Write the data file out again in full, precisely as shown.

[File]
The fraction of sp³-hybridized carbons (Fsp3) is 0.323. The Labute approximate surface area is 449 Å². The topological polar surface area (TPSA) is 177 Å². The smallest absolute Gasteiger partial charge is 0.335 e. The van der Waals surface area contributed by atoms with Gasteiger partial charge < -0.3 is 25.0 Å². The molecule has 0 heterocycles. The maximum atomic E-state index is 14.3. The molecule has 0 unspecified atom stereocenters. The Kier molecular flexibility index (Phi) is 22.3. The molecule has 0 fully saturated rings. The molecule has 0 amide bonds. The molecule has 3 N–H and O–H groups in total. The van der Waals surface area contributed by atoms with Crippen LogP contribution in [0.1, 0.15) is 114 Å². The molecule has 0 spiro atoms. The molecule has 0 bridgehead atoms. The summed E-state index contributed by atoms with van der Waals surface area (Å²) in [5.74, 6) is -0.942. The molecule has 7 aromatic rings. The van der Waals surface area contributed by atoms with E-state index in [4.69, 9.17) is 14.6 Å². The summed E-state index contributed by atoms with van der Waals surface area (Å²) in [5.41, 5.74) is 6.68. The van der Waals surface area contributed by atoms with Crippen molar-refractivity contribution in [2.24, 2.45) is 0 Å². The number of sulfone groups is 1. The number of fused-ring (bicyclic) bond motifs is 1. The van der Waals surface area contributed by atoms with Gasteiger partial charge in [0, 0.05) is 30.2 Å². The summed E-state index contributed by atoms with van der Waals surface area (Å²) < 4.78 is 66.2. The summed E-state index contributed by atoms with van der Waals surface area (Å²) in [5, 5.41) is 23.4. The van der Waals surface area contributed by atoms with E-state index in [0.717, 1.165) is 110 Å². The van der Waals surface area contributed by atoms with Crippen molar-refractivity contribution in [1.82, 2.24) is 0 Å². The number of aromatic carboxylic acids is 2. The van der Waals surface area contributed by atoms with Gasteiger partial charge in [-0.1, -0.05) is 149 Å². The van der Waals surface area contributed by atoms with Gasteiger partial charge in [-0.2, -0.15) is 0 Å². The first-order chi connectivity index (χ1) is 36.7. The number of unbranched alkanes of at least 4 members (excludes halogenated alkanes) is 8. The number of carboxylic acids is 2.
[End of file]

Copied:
The fraction of sp³-hybridized carbons (Fsp3) is 0.323. The Labute approximate surface area is 449 Å². The topological polar surface area (TPSA) is 177 Å². The smallest absolute Gasteiger partial charge is 0.335 e. The van der Waals surface area contributed by atoms with Gasteiger partial charge < -0.3 is 25.0 Å². The molecule has 0 heterocycles. The maximum atomic E-state index is 14.3. The molecule has 0 unspecified atom stereocenters. The Kier molecular flexibility index (Phi) is 22.3. The molecule has 0 fully saturated rings. The molecule has 0 amide bonds. The molecule has 3 N–H and O–H groups in total. The van der Waals surface area contributed by atoms with Crippen LogP contribution in [0.1, 0.15) is 114 Å². The molecule has 0 spiro atoms. The molecule has 0 bridgehead atoms. The summed E-state index contributed by atoms with van der Waals surface area (Å²) in [5.74, 6) is -0.942. The molecule has 7 aromatic rings. The van der Waals surface area contributed by atoms with E-state index in [4.69, 9.17) is 14.6 Å². The summed E-state index contributed by atoms with van der Waals surface area (Å²) in [5.41, 5.74) is 6.68. The van der Waals surface area contributed by atoms with Crippen molar-refractivity contribution in [2.24, 2.45) is 0 Å². The number of sulfone groups is 1. The number of fused-ring (bicyclic) bond motifs is 1. The van der Waals surface area contributed by atoms with Gasteiger partial charge in [0, 0.05) is 30.2 Å². The summed E-state index contributed by atoms with van der Waals surface area (Å²) < 4.78 is 66.2. The summed E-state index contributed by atoms with van der Waals surface area (Å²) in [5, 5.41) is 23.4. The van der Waals surface area contributed by atoms with E-state index in [0.717, 1.165) is 110 Å². The van der Waals surface area contributed by atoms with Crippen molar-refractivity contribution in [1.82, 2.24) is 0 Å². The number of aromatic carboxylic acids is 2. The van der Waals surface area contributed by atoms with Gasteiger partial charge in [-0.1, -0.05) is 149 Å². The van der Waals surface area contributed by atoms with Gasteiger partial charge in [-0.2, -0.15) is 0 Å². The first-order chi connectivity index (χ1) is 36.7. The number of unbranched alkanes of at least 4 members (excludes halogenated alkanes) is 8. The number of carboxylic acids is 2.